Slouching toward Television: Beckett’s Apprenticeship in Radio and Film

  • Graley Herren


Gilles Deleuze’s 1992 essay, “L’Épuise” (“The Exhausted”), remains one of the few critical treatments to date that examines Beckett’s entire television corpus in a theoretically consistent way. Deleuze’s theme is “the exhaustion of the possible,” and he tracks the movement in the teleplays away from exhausted language toward the Image. Toward this end, he considers three different categories of language. He defines “language I” as “a combinatorial imagination ‘sullied by reason,’” but he finds no example of this use in the teleplays. He defines “language II” as “imagination sullied by memory,” where “the cruelty of voices never stops piercing us with unbearable memories, absurd stories, or undesirable company.” Clearly, Eh Joe falls into this category. Finally, he defines “language III” as “no longer a language of names or voices but a language of images.” He places all the other teleplays into this privileged final category (158-59). By Deleuze’s estimation, then, Eh Joe is something of an aberration, the sole teleplay that still clings regressively to “imagination sullied by memory.” Deleuze never dismisses the value of Eh Joe entirely, but he concedes no more than “a preparatory value that serves to introduce the works for television, rather than fully being a part of them” (166-67).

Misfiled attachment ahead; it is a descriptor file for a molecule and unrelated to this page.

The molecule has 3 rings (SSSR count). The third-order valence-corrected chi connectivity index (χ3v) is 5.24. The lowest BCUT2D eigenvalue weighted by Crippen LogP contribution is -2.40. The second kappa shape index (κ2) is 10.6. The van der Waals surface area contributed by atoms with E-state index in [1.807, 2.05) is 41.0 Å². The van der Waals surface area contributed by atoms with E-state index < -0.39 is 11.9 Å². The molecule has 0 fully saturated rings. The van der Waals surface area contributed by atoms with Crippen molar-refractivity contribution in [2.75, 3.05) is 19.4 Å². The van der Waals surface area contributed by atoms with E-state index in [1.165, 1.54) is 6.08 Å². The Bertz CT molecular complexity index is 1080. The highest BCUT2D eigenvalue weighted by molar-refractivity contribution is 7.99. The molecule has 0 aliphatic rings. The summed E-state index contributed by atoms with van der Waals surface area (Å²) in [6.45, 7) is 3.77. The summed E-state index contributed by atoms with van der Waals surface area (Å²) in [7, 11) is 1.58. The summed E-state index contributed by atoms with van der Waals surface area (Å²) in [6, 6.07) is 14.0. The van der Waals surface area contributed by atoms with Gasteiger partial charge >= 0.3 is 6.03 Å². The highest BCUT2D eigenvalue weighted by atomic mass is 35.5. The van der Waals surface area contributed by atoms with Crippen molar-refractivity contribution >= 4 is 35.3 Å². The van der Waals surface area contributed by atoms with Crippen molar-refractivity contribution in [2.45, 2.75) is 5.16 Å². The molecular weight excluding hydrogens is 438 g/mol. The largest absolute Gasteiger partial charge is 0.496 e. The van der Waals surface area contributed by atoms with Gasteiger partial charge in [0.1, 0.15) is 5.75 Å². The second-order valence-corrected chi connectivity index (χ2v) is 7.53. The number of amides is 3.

Television Viewer Camera Perspective Memory Machine Mechanical Medium Involuntary Memory 
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  1. 4.
    I hold that any attempt to psychoanalyze an author posthumously through the medium of his work is as futile as it is presumptuous. Unfortunately, this principle has not been shared by all of Beckett’s critics. For a particularly egregious example, consider Antoinette Walker and Michael Fitzgerald, Unstoppable Brilliance: Irish Geniuses and Asperger’s Syndrome (Dublin: Liberties, 2006), which includes diagnoses not only for Beckett, but for Robert Emmet, Padraig Pearse, W.B. Yeats, and James Joyce as well.Google Scholar
  2. 6.
    Arthur Schopenhauer, “Essay on Spirit Seeing and everything connected therewith.” Parerga and Paralipomena: Short Philosophical Essays, trans. E.F.J. Payne (Oxford: Clarendon, 1974), 272.Google Scholar
  3. 7.
    Beckett’s own description of his frenetic post-war period of writing, quoted in Dierdre Bair, Samuel Beckett: A Biography (New York: Harcourt Brace Jovanovich, 1978), 346.Google Scholar

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© Graley Herren 2007

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  • Graley Herren

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